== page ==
President Donald Trump has privately dismissed fears from Republican leaders that the party could lose majorities in Congress in this November's elections, The New York Times reported Saturday.
"That's not going to happen," Trump said "at different points" during a dinner conversation this month with Senate Majority Leader Mitch McConnell of Kentucky and White House legislative director Marc Short, the Times reported.
The newspaper cited "multiple officials briefed on the conversation," saying that Trump's perceived indifference leaves "party officials and the president’s advisers nervous that he does not grasp the gravity of the threat they face in the midterm elections."
Republicans hold a 51-49 majority in the Senate — and Democrats only need to win 26 House seats in November to take back the lower chamber.
So far, 39 Republicans — 36 in the House and three in the Senate — have said they are either retiring or not seeking re-election.
"Congressional and party leaders and even some Trump aides are concerned that the president’s boundless self-assurance about politics will cause him to ignore or undermine their midterm strategy," the Times reported.
In such battleground states as Florida, Arizona and Nevada, President Trump's "proclivity to be a loose cannon could endanger the Republican incumbents and challengers who are already facing ferocious Democratic headwinds," according to the report.
However, Eric Beach, a Republican strategist who leads the pro-Trump Great America PAC, endorsed the president's skepticism about the mid-term strategy of McConnell and outgoing House Speaker Paul Ryan of Wisconsin.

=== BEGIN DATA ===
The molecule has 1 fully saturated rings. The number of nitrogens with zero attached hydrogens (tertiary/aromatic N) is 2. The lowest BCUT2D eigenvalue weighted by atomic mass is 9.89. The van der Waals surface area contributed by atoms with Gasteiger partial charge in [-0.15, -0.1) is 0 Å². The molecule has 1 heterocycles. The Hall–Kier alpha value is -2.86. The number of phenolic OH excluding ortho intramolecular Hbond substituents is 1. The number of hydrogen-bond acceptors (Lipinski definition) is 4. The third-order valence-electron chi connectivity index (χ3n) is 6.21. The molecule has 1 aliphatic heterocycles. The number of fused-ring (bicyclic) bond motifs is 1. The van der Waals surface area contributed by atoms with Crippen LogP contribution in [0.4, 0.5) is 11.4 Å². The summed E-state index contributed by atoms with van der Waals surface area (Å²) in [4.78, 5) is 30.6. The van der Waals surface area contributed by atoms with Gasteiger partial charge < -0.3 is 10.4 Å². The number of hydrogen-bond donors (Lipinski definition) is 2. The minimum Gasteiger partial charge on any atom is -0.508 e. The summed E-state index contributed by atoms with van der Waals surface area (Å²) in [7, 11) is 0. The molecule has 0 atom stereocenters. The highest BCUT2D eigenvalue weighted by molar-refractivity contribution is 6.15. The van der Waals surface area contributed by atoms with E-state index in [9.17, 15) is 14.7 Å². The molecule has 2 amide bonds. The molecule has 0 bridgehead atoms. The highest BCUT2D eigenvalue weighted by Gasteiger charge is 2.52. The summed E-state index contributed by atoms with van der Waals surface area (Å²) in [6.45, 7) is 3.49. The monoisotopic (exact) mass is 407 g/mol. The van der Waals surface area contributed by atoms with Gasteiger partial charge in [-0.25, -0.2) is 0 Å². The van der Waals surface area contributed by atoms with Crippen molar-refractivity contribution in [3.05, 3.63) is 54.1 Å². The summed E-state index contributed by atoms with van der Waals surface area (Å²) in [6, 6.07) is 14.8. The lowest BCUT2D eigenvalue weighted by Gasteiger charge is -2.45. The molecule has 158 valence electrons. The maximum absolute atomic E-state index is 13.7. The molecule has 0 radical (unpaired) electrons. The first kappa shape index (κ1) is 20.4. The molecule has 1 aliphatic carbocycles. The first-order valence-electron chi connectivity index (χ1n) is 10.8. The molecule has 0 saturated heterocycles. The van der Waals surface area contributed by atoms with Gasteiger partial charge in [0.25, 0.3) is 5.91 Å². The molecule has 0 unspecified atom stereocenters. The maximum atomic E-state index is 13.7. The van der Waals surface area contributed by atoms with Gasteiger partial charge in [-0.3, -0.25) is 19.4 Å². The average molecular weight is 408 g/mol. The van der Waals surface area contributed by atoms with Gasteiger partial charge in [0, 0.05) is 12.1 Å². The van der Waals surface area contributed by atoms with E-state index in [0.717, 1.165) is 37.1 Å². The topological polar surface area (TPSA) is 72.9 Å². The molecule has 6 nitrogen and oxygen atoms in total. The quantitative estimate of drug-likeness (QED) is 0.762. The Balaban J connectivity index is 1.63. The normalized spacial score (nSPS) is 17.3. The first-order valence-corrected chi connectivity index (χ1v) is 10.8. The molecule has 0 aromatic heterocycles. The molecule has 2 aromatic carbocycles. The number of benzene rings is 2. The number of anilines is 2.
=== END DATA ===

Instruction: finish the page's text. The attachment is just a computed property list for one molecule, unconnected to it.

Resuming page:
"He doesn’t think that's how you win elections because that’s not how he won his election," Beach told the Times.
"He knows and understands that the core issues of today are illegal immigration — including building the wall — and trade inequity."
Privately, congressional leaders have said they consider Trump a "political millstone" for many of the party's candidates, the Times disclosed.
McConnell has told associates "in recent weeks" that Republicans might "lose the Senate because of the anti-Trump energy on the left."
In addition, at Ryan's GOP donor retreat in Texas earlier this month, pollster Kristen Soltis Anderson, said that Trump was "a major source of the party's woes," multiple attendees told the Times.
Anderson noted that Trump's job approval was markedly weaker than past presidents, including Democratic President Barack Obama shortly before Democrats lost 63 House seats in the tea party wave of 2010.
But President Trump has complained about having to campaign for "relatively weak Republicans," the Times reported.
They included Alabama Senate candidate Roy Moore, who lost to Democrat Doug Jones last year, and Rick Saccone, who was beaten by Conor Lamb in the last month's special Pennsylvania House race.
"Mr. Trump has subsequently blamed others in the party for thrusting him into episodes of humiliating defeat," the Times reported — and he has been cautiously wading into the race to succeed Mississippi Sen. Thad Cochran, who resigned this month.
Still, Trump is eager to hit the campaign trail. New York Rep. Lee Zeldin said he would appreciate Trump's help on the campaign trail as he tries to seek a third term.
"I would expect the president and vice president to be in congressional districts all across the country," Zeldin told the Times. "I’ve gotten nothing but positive feedback on the desire of the president’s team to be as helpful as possible."
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